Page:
Reflective Teaching via a Problem Exploration-Teaching Adaptations-Resolution Cycle: A Mixed Methods Study of Preservice Teachers' Reflective Notes

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  • Article

    Journal of Mixed Methods ResearchXX(X) 121

    The Author(s) 2013Reprints and permissions:

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    Reflective Teaching viaa Problem ExplorationTeaching AdaptationsResolution Cycle: A MixedMethods Study of PreserviceTeachers Reflective Notes

    H. Emily Hayden1 and Ming Ming Chiu1

    Abstract

    We explore development of elementary preservice teachers reflective practices as they solvedproblems encountered while teaching in a reading clinic. Written reflections (N = 175) were col-lected across 8 weeks from 23 preservice teachers and analyzed to investigate relationshipsamong problem exploration, teaching adaptations, and problem resolution. In this sequentialmixed methods design, exploratory qualitative analysis revealed co-occurrence of problemexploration, instructional adaptation, and problem resolution. Confirmatory quantitative analysisfound significant relationships: preservice teachers who engaged in more problem explorationor description of instructional adaptations reported more problem resolutions the followingweek. Results support mixed method, longitudinal analyses to analyze preservice teachers writ-ten reflections, and use of written reflections with responsive feedback to develop preserviceteachers agency for problem solving.

    Keywords

    mixed methods, reflective practices, teacher preparation, reading instruction

    A fundamental task for novice teachers, those engaged in practicum, clinical experiences, stu-

    dent teaching, or the first years of practice (Berliner, 1988) is development of reflective prac-

    tices that lead to adaptive expertise. Expertise in teaching requires skillful, fluid blending of

    deep, varied content knowledge with extensive pedagogy (Bransford, Darling-Hammond, &

    LePage, 2005; Milner, 2010) while balancing unpredictability of people and environments.

    Teachers who manage this balance are enacting reflective practice by combining thought and

    analysis with action in practice (Schon, 1983) and reflective teachers become adaptive

    experts (Hammerness et al., 2005, p. 359) who can identify instructional roadblocks, then gen-

    erate and enact successful responses.

    1State University of New York at Buffalo, Buffalo, NY, USA

    Corresponding Author:

    Emily Hayden, Graduate School of Education, Department of Learning and Instruction, University at Buffalo, 584

    Christopher Baldy Hall, Buffalo, NY 14260-1000, USA.

    Email: emilyh@buffalo.edu

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  • This sequential mixed methods study was conducted to improve understanding of what

    novices reflect on in their teaching practice, and how their reflections might be connected to

    instructional action. We analyzed structured reflections written by 23 novices after weekly

    teaching in a reading clinic to identify the events these novices focused on for reflection and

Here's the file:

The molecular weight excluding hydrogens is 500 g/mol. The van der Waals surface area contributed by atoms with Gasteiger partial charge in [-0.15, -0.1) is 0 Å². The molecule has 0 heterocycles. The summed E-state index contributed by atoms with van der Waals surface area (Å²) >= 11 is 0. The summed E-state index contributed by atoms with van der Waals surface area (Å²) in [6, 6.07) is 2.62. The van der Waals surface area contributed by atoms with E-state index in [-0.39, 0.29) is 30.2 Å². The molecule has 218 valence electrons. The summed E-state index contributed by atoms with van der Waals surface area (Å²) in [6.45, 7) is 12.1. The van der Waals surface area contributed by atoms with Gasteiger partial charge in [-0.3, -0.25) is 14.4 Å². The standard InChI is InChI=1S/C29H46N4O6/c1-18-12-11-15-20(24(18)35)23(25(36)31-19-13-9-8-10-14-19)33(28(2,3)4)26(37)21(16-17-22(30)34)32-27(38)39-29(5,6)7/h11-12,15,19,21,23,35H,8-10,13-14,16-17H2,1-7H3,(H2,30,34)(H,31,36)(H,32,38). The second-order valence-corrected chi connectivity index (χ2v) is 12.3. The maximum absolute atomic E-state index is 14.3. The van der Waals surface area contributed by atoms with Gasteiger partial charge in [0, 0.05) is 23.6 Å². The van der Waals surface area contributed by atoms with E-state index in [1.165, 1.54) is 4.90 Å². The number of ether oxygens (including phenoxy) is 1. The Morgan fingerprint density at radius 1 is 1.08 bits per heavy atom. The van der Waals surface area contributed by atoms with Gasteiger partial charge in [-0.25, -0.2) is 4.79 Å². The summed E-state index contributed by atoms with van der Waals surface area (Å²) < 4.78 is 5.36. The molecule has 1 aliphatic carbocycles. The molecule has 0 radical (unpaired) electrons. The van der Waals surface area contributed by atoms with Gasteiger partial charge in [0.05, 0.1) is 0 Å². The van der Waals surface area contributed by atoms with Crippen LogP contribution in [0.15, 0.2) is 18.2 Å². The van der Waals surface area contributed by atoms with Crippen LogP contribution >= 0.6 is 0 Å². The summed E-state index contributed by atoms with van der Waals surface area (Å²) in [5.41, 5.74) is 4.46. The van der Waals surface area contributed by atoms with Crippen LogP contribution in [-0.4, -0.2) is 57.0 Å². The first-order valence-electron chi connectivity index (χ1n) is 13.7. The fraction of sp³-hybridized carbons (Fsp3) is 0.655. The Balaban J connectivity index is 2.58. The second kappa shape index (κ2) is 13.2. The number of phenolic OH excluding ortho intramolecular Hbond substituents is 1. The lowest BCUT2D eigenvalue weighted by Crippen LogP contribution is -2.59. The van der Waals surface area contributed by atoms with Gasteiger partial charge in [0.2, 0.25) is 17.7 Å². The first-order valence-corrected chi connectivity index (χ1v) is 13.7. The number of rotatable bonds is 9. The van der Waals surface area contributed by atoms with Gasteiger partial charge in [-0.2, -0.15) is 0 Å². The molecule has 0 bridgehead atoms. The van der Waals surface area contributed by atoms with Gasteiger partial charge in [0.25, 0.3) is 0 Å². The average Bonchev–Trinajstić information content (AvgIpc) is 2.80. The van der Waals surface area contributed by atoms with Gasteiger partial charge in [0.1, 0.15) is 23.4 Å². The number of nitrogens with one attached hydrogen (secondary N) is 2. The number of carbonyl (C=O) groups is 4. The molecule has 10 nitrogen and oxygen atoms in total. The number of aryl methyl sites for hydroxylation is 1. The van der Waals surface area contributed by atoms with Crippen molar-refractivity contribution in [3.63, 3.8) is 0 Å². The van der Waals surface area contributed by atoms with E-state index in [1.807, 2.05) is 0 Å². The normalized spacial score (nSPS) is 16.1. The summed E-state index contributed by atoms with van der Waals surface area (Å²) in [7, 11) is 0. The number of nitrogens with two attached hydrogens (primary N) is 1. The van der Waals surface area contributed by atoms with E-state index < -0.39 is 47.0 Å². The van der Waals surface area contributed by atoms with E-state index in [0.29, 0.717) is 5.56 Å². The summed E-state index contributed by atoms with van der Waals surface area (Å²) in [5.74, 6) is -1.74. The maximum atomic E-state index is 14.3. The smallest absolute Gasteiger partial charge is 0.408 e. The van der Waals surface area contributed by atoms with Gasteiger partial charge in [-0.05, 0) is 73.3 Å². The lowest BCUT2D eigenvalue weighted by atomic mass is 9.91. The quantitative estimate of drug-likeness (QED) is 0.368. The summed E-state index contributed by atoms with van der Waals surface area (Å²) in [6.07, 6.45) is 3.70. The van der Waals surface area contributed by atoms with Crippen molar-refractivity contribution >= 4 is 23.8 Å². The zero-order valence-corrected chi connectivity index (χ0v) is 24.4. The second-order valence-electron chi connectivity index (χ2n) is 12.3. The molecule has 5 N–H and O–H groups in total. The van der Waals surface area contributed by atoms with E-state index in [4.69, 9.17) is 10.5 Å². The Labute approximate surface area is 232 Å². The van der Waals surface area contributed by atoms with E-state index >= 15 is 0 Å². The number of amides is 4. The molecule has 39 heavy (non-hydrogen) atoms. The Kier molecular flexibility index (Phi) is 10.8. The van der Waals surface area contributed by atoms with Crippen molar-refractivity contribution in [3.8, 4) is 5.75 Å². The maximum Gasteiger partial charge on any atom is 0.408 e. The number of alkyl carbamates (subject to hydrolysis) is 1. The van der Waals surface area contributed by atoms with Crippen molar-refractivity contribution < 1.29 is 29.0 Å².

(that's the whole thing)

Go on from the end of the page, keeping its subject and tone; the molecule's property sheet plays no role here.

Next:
the processes they applied during reflection on these events. Deweys (1916) pragmatic view of

    knowledge as (a) connected inseparably to action, (b) centered on understanding relationships

    between knowledge and action across different experiences, and (c) resulting in the combina-

    tion of action with reflection on that action helped us understand the results as we explored two

    specific questions:

    1. What problems of teaching practice did novices describe in their reflections?

    2. What relationships, if any, were present among three themes that emerged from qualitative

    analysis of novices reflections: problem exploration, instructional adaptation, and problem

    resolution?

    Purpose of This Study

    Our interest in exploring novices reflective practices developed after hearing a colleague assert

    that novices would be unlikely to reflect deeply on any challenges in their teaching. We dis-

    agreed. In fact, novices often acknowledge their need for developing reflective practices to

    improve their readiness for teaching and seek out opportunities to build these habits of mind

    (Loughran, 2006; Lunenberg & Korthagen, 2005; Nilsson, 2009). In the initial exploratory

    phase of this study, qualitative analysis of the written reflections aimed to explore novices

    descriptions of problems. This phase revealed co-occurrences of reflection on problems and

    instructional adaptations. A subsequent review of the literature revealed support for the reflec-

    tion on problems and connection to action (Dewey, 1916) that emerged from this first phase of

    analysis and we followed with a quantitative phase as confirmatory analysis for these co-

    occurrences.

    In our review of the literature, we did not find studies that had implemented this type of

    analysis. Many used self-report scales and questionnaires to explore teachers perceptions of

    pedagogical context, knowledge, dispositions, teaching, and learning (Giovannelli, 2003;

    Kramarski & Michalsky, 2009). These approaches provided solid quantitative data but lacked